Lyon Hotel de Ville (City Hall), France
Ah Lyon, France’s second city. Most tourists flock to Paris or the French Riviera, but more people are starting to find their way to Lyon. Not really south, not really north, but not really the east either, Lyon sits on the banks of not one but two major rivers, the Saone and the Rhone, about 2/3 of the way to the Alps. Once the capital of Gaul during Roman times, Lyon has always played significance roles in French history. The city itself is a beautiful melange of Roman, medieval, Renaissance, Baroque, 20th century utilitarianism, and of course, the bizarreness of modern architecture. At its heart is the Presqu’ile, the place between the two rivers, home to many of the city’s most important buildings, including the Hotel de Ville, the French name for the City Hall. Where once the church was the centre of any French village, town or city, in secular France, this is now the town hall. Built alongside the nearby magnificent Place des Terraux (location of the Musée des Beaux Arts), the Hotel de Ville was constructed between 1645 and 1651 in full Baroque style. Sadly, a fire in 1674 led to further restorations after the Great Hall, chapel, belfry, attic and roof were engulfed. There was once a statue of King Louis XIV but during the chaos of the French Revolution, this was torn down. Some 50 or so years later, the missing statue was replaced with one of Henry IV. Inside, as outside, is in full a decadent and extravagant style – great chandeliers, marble floors, gilded walls, beautiful crown moulding, Lyonnaise silk, vaulted ceilings, huge stairwells, and great halls abound in this amazing building.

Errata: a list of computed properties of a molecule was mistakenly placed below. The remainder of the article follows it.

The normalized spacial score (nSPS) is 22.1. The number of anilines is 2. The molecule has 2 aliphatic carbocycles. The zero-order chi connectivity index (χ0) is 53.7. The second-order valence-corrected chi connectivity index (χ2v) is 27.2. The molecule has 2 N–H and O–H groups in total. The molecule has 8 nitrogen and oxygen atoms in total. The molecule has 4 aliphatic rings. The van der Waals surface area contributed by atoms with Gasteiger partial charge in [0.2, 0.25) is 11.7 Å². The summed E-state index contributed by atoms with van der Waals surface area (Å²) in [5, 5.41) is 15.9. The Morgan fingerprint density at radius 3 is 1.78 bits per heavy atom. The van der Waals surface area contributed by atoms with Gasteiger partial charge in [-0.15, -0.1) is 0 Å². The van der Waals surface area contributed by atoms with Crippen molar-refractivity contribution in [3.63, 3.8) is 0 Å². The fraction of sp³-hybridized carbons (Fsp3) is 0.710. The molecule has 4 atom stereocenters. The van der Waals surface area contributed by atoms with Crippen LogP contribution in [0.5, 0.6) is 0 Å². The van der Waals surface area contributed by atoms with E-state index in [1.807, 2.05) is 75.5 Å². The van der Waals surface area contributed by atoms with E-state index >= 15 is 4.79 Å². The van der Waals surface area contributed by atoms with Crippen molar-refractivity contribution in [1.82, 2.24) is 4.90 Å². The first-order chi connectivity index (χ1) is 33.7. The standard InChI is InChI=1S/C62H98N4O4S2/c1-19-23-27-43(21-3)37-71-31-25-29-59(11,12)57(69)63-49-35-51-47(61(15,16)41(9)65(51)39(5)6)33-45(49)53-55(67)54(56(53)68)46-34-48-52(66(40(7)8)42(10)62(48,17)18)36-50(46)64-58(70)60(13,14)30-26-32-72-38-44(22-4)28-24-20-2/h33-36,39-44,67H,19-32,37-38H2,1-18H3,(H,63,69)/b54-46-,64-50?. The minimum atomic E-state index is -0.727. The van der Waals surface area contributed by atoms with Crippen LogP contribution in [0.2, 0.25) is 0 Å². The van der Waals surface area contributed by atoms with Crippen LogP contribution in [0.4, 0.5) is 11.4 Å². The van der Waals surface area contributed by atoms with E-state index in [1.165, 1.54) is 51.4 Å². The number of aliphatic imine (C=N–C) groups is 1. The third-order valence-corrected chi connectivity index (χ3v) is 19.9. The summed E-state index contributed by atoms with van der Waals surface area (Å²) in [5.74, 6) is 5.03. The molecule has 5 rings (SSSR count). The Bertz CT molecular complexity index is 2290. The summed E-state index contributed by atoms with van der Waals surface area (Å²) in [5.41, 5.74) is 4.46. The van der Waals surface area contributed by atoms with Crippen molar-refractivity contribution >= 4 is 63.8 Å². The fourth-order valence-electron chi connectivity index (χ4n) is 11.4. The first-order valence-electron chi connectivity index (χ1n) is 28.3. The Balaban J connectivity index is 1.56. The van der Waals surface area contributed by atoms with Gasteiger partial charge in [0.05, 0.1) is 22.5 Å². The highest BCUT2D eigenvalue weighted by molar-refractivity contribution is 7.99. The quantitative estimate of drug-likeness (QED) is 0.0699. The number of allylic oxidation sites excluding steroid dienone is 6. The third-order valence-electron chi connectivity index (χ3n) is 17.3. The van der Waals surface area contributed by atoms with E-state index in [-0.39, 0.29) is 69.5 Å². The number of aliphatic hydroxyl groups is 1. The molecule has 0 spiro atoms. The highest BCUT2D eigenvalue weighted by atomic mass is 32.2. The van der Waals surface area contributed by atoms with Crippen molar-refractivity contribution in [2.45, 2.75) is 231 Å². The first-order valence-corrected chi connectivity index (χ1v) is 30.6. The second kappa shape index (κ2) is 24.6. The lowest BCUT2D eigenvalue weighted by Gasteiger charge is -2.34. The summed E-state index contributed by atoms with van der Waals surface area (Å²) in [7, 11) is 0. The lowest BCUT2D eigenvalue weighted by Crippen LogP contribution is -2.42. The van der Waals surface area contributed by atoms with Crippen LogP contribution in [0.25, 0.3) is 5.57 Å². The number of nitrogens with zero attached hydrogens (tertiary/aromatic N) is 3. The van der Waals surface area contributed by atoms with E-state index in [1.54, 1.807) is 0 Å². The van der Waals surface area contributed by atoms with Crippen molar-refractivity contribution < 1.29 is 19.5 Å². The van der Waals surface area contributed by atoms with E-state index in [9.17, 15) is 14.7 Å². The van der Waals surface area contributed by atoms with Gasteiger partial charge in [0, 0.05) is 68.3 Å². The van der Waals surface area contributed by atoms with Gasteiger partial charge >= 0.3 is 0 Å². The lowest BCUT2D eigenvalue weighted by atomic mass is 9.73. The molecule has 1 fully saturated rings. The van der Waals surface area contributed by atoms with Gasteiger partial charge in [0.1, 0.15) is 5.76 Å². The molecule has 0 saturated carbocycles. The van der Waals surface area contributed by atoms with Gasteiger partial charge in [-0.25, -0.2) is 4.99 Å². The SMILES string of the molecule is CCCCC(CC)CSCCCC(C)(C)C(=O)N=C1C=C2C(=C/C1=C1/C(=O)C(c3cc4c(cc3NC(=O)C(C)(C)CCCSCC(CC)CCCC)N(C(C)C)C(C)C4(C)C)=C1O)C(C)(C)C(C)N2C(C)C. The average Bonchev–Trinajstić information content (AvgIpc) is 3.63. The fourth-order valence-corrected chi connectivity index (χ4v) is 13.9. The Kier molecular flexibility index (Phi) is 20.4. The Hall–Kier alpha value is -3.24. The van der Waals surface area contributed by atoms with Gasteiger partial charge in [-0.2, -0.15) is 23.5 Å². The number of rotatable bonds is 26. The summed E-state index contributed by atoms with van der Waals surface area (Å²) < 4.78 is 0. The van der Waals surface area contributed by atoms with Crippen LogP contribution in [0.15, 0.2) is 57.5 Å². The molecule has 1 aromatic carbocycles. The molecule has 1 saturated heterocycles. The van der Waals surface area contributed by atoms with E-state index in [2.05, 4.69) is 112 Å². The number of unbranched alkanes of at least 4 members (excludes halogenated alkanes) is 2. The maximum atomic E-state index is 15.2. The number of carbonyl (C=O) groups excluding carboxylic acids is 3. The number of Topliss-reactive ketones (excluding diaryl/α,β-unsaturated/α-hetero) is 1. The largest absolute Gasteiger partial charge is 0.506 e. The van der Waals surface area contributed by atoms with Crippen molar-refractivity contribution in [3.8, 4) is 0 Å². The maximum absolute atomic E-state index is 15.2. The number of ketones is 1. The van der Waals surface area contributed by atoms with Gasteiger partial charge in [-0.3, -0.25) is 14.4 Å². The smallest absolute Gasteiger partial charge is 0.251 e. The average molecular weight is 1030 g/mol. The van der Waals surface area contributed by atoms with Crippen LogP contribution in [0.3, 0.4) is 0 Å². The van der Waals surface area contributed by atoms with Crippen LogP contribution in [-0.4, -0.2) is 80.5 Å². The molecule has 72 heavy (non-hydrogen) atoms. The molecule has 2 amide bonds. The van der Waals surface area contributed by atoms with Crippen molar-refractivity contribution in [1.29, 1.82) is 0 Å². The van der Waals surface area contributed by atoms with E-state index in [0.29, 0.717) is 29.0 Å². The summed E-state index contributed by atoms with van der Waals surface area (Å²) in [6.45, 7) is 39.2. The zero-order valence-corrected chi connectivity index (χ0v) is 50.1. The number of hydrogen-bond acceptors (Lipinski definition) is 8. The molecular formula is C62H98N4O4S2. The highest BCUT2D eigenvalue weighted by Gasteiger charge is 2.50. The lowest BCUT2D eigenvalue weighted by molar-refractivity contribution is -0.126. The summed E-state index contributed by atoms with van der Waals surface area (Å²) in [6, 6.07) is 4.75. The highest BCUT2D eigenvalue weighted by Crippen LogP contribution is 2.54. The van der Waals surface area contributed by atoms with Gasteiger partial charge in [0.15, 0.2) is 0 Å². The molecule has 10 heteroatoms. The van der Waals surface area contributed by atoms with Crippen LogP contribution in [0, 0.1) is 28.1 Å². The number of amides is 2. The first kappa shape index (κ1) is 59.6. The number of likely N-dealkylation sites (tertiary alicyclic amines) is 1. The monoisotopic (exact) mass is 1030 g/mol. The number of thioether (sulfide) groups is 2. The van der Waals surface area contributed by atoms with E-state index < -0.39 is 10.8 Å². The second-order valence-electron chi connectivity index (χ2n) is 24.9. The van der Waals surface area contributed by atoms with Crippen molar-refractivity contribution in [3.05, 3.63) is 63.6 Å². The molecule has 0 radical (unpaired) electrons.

Pro tip: Though not always open to the public, there are certain events during the year in which you can attend. You can also take guided tours of some of the rooms; more info here – note the visits are in French only.
More To See in Lyon
- Tunnel de Croix Rousse
- Ile Barbe
- Les Confluences Modern Architecture
- Vieux Lyon
- Roman Lyon – Theatre of Fourviere
- Parc Lacroix Laval